1. I wouldn’t suggest you put it at the top of your TBR, but if you find it at your library and most of the ones you need aren’t available, you could give this a try. I think this would be an average read for you but perhaps the world-building in this would teach you a little bit more about Indian mythology and history (it’s a mix of traditional mythology and the author’s imagination of course, but really well done).


  1. I remember reading The Library Of Fates last year & really enjoying it!~ I definitely agree w/ what you mean about the characters. I remember when I read it, I had wanted a bit more development from the characters too! + Great review! 🙂

    Liked by 1 person

  2. I *think* I’ve seen or heard about this book somewhere (Goodreads, most likely). I had no idea it was inspired by ancient India… but that might be because I haven’t paid a lot of attention to it. (I’m trying not to be more careful about buying books in general, especially books by debut authors.) So the fact that you were pleased with the setting and mythology but disappointed with the story… I think I might have to skip this one.

    Hope you’re doing well, Nandini. 🙂

    Liked by 1 person

    1. Hey, Sara! Sorry it took me so long to get to your comment. 🙁 I went on an unplanned hiatus because of work pressure and I’m just now getting caught up with my notifications.
      Yeah, it’s not the first book I’d recommend if someone asks for Indian/Asian-inspired fantasy. But I did love Aditi’s writing, so I think I’ll give her other books a try when they come out. 🙂
      I took two days off from work and got a pretty long weekend, so I’m doing much better now. It’s our new year this Sunday, so I’m planning to start blogging again after that. It felt like a good time to begin anew. 🙂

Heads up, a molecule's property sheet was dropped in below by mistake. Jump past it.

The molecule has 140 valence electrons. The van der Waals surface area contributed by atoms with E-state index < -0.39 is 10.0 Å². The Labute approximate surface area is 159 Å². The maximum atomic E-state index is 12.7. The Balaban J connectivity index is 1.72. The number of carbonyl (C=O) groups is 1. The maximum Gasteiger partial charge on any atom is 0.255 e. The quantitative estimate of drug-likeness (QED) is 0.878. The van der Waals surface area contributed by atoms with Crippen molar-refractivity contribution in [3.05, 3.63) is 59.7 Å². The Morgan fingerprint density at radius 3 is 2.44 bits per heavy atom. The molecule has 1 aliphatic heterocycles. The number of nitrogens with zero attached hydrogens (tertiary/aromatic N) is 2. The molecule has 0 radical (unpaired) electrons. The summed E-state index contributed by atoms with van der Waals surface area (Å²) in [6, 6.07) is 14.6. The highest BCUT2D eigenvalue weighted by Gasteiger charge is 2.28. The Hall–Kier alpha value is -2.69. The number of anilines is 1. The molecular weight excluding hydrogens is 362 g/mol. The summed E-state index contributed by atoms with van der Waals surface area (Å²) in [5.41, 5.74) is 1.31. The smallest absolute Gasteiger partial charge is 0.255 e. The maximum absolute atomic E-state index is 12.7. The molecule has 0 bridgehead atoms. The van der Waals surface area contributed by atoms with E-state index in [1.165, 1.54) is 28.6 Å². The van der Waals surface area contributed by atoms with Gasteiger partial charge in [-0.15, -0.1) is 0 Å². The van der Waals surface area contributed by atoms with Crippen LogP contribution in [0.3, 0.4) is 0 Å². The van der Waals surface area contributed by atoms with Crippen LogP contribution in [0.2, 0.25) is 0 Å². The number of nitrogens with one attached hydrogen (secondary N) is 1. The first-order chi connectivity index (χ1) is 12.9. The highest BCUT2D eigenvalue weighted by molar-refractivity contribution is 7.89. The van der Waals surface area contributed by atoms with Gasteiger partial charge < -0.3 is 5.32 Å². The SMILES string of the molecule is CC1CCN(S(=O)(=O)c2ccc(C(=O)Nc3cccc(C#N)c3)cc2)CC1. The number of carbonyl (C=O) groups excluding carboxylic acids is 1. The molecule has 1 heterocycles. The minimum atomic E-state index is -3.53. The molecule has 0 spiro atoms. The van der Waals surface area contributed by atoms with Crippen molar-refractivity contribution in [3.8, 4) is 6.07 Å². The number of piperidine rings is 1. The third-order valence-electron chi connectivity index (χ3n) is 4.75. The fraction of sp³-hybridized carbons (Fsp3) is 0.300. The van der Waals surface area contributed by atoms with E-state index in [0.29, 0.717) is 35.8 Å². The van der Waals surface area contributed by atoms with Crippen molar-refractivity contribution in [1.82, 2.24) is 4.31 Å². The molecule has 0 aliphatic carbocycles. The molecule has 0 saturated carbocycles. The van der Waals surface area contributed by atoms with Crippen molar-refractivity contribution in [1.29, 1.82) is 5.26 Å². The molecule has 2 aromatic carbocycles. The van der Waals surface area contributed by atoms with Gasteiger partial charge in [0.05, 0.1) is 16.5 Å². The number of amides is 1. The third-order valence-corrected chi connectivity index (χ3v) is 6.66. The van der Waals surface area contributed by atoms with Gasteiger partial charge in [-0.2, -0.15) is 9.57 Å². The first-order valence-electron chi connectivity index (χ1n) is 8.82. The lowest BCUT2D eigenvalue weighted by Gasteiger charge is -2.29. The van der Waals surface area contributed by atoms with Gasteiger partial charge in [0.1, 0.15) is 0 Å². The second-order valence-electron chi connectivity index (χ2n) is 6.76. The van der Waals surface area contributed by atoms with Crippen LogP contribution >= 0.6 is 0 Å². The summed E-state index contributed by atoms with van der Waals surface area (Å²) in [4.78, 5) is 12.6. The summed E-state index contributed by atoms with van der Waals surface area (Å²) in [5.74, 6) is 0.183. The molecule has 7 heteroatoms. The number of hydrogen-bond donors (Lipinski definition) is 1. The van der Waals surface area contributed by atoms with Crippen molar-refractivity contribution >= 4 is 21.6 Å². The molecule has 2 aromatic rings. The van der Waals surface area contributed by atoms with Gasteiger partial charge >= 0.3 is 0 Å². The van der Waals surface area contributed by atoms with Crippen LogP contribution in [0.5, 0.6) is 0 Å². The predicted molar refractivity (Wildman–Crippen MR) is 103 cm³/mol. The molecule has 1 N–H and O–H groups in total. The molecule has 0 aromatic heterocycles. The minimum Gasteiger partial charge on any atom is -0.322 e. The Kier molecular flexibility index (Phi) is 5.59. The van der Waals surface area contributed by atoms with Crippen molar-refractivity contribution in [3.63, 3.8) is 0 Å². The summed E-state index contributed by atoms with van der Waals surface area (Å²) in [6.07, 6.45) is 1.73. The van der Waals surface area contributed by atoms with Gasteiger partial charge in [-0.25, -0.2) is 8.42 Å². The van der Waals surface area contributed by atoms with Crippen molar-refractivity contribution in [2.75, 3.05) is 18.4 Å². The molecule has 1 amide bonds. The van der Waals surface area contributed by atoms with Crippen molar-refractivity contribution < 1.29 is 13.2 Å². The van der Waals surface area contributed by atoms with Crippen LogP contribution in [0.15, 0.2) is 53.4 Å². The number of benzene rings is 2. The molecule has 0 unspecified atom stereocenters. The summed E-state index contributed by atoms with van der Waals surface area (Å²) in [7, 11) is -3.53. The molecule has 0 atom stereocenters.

Liked by 1 person

      1. No worries! I totally understand. Life has been bonkers for me lately, too. So I haven’t been on the blog as much and have had to be more strategic about the time I spend writing my blog posts (often on MS Word and not here on WP).

        Anyway, I’m glad to hear things are (hopefully) less busy for you. 🙂 Looking forward to reading your next reviews when they’re ready!


      2. Ah, I get it! It was our new year on Sunday and I decided it was high time I came off my hiatus. I even planned posts ahead of time just in case I get stuck with work unexpectedly. I shall be back to commenting on blogs soon I hope! Yours is on top of my list. 🙂

        Liked by 1 person

  3. Pingback: Top Ten Tuesday: Indian-Inspired Fantasies – Unputdownable Books

  4. Pingback: Discussion Post: Why Do I Write Mostly Positive Reviews? – Unputdownable Books

  5. Pingback: 5 Diverse Books That Deserve More Praise – Unputdownable Books

Leave a Reply

Fill in your details below or click an icon to log in: Logo

You are commenting using your account. Log Out /  Change )

Google photo

You are commenting using your Google account. Log Out /  Change )

Twitter picture

You are commenting using your Twitter account. Log Out /  Change )

Facebook photo

You are commenting using your Facebook account. Log Out /  Change )

Connecting to %s